How many ounces of gold does it take to buy a house?
People save all their lives just to get a decent home for their family. Whether you’re living in a first or third-world country, a house will always be expensive and you can never own one without having serious amounts of monetary investments.
Gold investments aren’t really the best way to pay for a house. The physical commodity is usually treated as hedge to a bad economy and should only be used for emergency purposes. Take Germany for example. BullionVault mentions that the Bundesbank, Germany’s Central Bank, boosted its good reputation when it chose to keep all of its gold even at two-decade lows back in the 90s. The country looks at its gold as last resort and should it sell all of its reserves today, it would be able to support its economy for many decades.
However, if in case investors decide to sell their gold reserves for a house, there’s no one stopping them. After all, a house is a great investment that can be passed down to future generations. If historical data tells us something, it’s that gold prices can skyrocket in just a few years. In 2001, gold was merely selling at $270 per ounce. Ten years later, gold prices soared to around $1,800 per ounce. If you had gold investments back in 2001, you would’ve made a $1,530 profit from each ounce of gold investment in 2011. And if you’re living in one of the 10 U.S. cities with the cheapest home prices, about 40 ounces of gold could get you a decent home.
Today, the world is living in a time where money is being destroyed by central banks. The European Central Bank’s (ECB) current stimulus is quite scary since it follows the pattern of the U.S.’ recently-concluded Quantitative Easing (QE) that bought $80 billion worth of bonds a month. Some say that the U.S.’ QE has worked but in reality, it put America deeper into debt. It may have helped stabilized the U.S. economy in the short term but unemployment is still relatively high in America. In addition, monthly U.S. home sales continue to decline, small stores are closing, and businesses are still borrowing less.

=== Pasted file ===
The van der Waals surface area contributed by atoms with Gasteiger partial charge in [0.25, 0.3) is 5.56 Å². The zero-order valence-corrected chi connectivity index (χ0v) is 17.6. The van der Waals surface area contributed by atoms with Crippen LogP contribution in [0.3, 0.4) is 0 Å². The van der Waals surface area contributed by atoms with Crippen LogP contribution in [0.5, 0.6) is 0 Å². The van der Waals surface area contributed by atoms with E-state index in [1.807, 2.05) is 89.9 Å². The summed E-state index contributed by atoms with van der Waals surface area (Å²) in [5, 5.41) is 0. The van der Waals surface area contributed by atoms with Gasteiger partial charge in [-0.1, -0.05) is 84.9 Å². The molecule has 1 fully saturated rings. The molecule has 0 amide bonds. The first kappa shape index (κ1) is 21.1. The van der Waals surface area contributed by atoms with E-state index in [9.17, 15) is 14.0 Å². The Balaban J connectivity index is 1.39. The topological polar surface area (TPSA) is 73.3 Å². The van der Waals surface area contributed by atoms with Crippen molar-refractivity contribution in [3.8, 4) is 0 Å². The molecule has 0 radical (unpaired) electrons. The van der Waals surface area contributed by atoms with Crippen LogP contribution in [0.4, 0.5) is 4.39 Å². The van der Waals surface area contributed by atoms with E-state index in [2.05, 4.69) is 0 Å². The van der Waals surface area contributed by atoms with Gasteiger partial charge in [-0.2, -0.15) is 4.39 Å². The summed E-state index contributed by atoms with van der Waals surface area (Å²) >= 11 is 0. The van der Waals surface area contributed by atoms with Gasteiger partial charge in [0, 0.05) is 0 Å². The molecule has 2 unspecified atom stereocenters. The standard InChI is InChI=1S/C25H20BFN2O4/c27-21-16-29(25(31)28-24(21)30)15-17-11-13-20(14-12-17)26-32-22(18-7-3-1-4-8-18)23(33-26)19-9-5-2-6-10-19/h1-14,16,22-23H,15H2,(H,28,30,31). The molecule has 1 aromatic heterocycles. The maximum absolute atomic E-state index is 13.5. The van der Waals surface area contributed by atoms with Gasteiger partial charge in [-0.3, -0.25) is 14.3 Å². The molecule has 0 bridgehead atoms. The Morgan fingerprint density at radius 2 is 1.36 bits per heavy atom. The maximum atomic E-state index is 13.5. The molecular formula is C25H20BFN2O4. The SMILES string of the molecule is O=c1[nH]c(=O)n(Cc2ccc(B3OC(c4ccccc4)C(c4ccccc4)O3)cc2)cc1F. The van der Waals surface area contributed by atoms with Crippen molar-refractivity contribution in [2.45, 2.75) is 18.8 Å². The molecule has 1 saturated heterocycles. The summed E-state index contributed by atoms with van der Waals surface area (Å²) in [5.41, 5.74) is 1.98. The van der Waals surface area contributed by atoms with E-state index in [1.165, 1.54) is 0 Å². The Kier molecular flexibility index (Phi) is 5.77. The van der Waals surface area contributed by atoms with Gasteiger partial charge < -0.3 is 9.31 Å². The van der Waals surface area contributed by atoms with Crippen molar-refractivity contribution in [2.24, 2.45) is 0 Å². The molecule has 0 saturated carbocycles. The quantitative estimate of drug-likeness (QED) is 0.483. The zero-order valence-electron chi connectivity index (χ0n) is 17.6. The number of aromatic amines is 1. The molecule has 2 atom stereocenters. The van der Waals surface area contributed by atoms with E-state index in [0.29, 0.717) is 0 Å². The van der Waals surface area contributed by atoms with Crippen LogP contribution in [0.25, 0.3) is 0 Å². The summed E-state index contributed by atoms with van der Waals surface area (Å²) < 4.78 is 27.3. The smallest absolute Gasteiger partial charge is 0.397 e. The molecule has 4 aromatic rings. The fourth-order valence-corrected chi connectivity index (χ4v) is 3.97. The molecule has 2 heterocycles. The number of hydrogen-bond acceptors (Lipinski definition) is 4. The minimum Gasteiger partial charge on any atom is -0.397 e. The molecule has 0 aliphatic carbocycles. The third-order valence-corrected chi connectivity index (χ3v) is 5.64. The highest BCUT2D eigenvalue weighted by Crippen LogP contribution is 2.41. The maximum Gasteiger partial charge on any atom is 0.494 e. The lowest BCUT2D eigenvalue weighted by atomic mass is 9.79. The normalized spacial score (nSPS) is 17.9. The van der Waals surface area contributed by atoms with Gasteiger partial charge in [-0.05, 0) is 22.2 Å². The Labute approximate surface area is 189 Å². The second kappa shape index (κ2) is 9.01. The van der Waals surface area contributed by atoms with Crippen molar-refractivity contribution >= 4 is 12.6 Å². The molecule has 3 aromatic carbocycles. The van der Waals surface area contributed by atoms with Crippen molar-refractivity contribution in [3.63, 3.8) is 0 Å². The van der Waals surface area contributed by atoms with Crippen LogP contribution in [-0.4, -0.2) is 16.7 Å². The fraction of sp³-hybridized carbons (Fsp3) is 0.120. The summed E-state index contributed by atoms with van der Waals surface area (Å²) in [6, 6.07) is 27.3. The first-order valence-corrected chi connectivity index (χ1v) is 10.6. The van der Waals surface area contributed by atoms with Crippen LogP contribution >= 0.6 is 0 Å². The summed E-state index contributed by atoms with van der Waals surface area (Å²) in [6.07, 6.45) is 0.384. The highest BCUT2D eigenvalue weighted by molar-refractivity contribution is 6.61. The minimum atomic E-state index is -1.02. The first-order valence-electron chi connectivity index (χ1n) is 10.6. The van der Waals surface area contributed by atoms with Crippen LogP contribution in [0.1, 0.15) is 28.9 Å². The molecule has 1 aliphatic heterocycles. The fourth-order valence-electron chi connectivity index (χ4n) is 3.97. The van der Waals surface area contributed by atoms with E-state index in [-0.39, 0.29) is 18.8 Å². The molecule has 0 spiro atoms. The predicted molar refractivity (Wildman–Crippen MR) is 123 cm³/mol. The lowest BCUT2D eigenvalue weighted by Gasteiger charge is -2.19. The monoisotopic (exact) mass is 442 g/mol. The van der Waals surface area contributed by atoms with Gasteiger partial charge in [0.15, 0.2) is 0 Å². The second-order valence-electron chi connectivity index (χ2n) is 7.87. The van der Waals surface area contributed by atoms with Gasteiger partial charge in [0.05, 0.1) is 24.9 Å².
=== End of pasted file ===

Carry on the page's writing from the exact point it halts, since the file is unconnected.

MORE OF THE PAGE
As a result of sudden events that could negatively affect the economy such as aggressive government spending via QE, consumers are left waiting for lower house prices, which will never happen since their savings are getting worn down by currencies that lose value over time. Quantitative easing also means printing more fiat money and each time the government adds a new dollar in circulation, it decreases the value of each existing dollar. Because of this condition, perhaps it’s not such a bad idea to use gold for purchasing a new house. After all, gold, apart from its use as hedge to a bad economy, is also used to preserve wealth. If you’re thinking about purchasing a house in the future, perhaps making gold investments now, no matter how little, can help in the long run.